For a long while they rode on in silence. Occasionally they would hear a rough laugh from the drivers in front of the caravan, or a muffled curse and brief scuffle among the passengers. For the most part it was too hot to fight, even this late at night. The wheels kicked up a constant cloud of sand, choking everything.
"Oh, God," Rukia's voice, audible only to him, trembled slightly, "I hope they're okay."
Ichigo cursed to himself. Damn that idiot scientist! He and Rukia were supposed to have met the rest of the party two days ago. The pair of them had meant to spy out the lay of the land a few days before the main attack.
But Urahara's portal hadn't sent them, as expected, into the familiar Las Noches desert. Instead they had stepped through to find themselves in mountainous country, on the shores of a dead ocean. On the farthest outskirts of the Hueco Mundo.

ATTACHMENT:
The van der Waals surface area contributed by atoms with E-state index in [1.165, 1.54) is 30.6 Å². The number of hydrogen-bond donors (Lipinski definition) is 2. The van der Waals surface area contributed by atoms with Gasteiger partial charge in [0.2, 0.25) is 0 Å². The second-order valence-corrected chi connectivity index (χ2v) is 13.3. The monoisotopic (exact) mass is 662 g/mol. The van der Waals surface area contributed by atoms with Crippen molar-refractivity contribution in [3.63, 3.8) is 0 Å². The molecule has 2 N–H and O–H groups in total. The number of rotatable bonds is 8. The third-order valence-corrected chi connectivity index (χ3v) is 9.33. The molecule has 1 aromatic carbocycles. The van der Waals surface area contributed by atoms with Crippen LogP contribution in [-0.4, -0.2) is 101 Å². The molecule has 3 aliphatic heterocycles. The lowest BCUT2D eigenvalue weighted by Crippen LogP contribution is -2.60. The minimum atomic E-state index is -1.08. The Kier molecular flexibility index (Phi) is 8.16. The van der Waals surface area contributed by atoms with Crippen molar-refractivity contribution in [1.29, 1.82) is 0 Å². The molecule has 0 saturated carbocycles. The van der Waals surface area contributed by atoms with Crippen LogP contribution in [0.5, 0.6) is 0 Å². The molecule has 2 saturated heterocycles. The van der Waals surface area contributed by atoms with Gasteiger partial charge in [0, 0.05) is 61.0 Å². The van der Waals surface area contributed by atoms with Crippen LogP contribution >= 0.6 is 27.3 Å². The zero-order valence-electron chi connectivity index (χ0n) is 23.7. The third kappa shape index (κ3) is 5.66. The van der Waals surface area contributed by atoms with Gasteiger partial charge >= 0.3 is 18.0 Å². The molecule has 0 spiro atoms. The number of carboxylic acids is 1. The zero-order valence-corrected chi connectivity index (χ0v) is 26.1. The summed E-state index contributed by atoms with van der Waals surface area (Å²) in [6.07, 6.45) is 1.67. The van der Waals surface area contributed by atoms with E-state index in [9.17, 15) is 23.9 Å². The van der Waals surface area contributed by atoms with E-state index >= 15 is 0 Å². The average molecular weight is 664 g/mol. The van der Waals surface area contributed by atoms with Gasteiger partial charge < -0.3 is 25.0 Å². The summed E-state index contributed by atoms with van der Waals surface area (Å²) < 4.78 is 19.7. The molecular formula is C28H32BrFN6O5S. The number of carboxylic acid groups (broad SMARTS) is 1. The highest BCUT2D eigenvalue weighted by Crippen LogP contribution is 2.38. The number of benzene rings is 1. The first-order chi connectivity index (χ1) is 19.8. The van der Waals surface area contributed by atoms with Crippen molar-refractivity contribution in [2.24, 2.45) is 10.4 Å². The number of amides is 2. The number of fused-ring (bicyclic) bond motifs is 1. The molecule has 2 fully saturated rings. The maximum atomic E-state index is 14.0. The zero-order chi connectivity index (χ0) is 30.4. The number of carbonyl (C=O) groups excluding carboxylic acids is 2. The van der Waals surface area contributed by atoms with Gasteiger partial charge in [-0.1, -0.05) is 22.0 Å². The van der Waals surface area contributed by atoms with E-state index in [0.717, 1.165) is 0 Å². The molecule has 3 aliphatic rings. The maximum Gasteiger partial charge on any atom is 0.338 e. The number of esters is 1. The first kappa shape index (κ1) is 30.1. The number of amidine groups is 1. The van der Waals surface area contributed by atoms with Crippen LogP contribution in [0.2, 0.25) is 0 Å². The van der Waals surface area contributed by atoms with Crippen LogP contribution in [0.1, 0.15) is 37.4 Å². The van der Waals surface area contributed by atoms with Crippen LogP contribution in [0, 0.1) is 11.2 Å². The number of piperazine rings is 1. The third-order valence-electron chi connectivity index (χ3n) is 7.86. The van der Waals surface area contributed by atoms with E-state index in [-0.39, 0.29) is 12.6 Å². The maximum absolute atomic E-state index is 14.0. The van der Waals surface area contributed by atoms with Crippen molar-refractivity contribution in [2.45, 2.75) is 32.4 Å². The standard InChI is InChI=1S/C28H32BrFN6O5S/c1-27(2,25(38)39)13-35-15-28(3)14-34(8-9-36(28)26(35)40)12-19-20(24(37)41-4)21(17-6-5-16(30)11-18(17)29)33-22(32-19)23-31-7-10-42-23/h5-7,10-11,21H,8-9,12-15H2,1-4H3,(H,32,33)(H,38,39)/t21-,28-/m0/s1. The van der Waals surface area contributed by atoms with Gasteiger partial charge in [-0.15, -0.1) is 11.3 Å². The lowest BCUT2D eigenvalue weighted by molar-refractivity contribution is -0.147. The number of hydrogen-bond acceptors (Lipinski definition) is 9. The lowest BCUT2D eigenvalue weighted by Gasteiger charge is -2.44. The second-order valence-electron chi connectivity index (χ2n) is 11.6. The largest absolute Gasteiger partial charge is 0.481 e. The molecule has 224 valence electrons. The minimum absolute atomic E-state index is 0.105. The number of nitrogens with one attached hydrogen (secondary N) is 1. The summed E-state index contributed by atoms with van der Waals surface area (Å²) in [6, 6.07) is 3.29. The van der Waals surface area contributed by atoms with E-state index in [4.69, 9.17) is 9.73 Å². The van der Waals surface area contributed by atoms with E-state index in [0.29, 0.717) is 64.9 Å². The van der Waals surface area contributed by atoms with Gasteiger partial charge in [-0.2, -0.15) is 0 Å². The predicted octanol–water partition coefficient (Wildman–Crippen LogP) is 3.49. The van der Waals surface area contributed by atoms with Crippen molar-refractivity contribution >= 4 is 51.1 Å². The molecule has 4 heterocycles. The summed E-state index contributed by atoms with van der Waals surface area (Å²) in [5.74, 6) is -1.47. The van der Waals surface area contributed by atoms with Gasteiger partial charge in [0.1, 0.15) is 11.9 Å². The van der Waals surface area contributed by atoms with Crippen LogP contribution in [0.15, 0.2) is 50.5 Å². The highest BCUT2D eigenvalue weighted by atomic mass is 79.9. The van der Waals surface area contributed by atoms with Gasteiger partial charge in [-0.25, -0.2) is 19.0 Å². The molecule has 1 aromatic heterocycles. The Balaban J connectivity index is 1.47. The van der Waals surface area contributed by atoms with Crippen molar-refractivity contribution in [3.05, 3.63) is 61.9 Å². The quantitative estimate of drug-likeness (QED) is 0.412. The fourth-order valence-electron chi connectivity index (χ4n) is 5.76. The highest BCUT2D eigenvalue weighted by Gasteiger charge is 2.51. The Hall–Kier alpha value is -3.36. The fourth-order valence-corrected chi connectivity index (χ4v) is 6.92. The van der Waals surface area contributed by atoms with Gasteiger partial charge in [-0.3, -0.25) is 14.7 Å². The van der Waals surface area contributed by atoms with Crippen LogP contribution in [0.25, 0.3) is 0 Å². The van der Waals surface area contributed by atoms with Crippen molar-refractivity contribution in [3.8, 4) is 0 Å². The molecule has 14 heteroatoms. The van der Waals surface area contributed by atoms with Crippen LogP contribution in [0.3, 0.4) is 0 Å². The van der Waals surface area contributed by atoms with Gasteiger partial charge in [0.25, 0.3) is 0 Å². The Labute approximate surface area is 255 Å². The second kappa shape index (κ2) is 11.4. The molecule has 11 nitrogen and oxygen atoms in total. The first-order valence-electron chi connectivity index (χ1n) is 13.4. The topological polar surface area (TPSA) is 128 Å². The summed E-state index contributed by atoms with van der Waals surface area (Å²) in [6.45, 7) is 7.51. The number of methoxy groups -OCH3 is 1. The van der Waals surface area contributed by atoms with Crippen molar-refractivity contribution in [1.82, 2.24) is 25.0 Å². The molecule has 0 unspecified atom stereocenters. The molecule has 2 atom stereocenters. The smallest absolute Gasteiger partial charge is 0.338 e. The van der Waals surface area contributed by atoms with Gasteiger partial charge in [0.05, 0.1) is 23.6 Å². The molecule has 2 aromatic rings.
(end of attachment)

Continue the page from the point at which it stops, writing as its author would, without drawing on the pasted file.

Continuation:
That was five days ago now. Five days of hard travel, of worry verging on panic. They had not brought a return portal (too easy to detect). All they knew was that they were deep in enemy territory - deeper than any shinigami had ventured before, and they had no choice but to keep moving.
"Well, now," Yachiru murmured, sipping at something that looked suspiciously like a cocktail, "This is different."
Ishida grunted. He didn't like clubs in general, and this one was particularly bad. The music thudded away at a volume calculated to drown out all thought, and the thrashing dancers left almost no room to breathe. Not, given the clientele's sanitary habits, that you would want to.
The petite shinigami twirled her tiny umbrella thoughtfully. "They can see us," she said, biting her lip.
"Not all of them," Ishida's attention was only half at the table; he was scanning the dark corners of the room for someone or something. "But most of them, yes. Urahara's caters to the Kankura Syndrome crowd. They tend to be socially isolated," he straightened, and waved at someone, "cliquish, paranoid, borderline suicidal …"